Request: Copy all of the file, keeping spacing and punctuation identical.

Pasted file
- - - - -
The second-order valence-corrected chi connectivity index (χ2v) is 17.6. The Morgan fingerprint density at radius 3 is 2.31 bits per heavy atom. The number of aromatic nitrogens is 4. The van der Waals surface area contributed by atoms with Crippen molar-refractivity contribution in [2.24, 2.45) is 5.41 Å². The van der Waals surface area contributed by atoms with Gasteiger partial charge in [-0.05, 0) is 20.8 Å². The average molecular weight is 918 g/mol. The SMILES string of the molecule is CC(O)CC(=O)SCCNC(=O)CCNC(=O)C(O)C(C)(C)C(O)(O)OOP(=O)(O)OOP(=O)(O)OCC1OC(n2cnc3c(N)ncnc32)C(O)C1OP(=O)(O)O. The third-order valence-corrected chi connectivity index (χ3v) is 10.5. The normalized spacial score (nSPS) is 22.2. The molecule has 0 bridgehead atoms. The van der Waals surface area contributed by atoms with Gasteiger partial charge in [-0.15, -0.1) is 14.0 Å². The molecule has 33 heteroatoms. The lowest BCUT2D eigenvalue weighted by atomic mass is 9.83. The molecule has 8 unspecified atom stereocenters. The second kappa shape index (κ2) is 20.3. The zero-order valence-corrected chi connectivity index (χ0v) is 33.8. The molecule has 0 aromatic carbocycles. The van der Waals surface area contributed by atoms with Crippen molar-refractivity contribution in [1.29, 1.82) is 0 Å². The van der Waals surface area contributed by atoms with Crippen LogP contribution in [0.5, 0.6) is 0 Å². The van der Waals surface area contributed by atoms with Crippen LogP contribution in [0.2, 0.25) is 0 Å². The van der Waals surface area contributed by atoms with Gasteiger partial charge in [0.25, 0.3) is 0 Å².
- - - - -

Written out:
The second-order valence-corrected chi connectivity index (χ2v) is 17.6. The Morgan fingerprint density at radius 3 is 2.31 bits per heavy atom. The number of aromatic nitrogens is 4. The van der Waals surface area contributed by atoms with Crippen molar-refractivity contribution in [2.24, 2.45) is 5.41 Å². The van der Waals surface area contributed by atoms with Gasteiger partial charge in [-0.05, 0) is 20.8 Å². The average molecular weight is 918 g/mol. The SMILES string of the molecule is CC(O)CC(=O)SCCNC(=O)CCNC(=O)C(O)C(C)(C)C(O)(O)OOP(=O)(O)OOP(=O)(O)OCC1OC(n2cnc3c(N)ncnc32)C(O)C1OP(=O)(O)O. The third-order valence-corrected chi connectivity index (χ3v) is 10.5. The normalized spacial score (nSPS) is 22.2. The molecule has 0 bridgehead atoms. The van der Waals surface area contributed by atoms with Gasteiger partial charge in [-0.15, -0.1) is 14.0 Å². The molecule has 33 heteroatoms. The lowest BCUT2D eigenvalue weighted by atomic mass is 9.83. The molecule has 8 unspecified atom stereocenters. The second kappa shape index (κ2) is 20.3. The zero-order valence-corrected chi connectivity index (χ0v) is 33.8. The molecule has 0 aromatic carbocycles. The van der Waals surface area contributed by atoms with Crippen molar-refractivity contribution in [1.29, 1.82) is 0 Å². The van der Waals surface area contributed by atoms with Crippen LogP contribution in [0.5, 0.6) is 0 Å². The van der Waals surface area contributed by atoms with Crippen LogP contribution in [0.2, 0.25) is 0 Å². The van der Waals surface area contributed by atoms with Gasteiger partial charge in [0.25, 0.3) is 0 Å².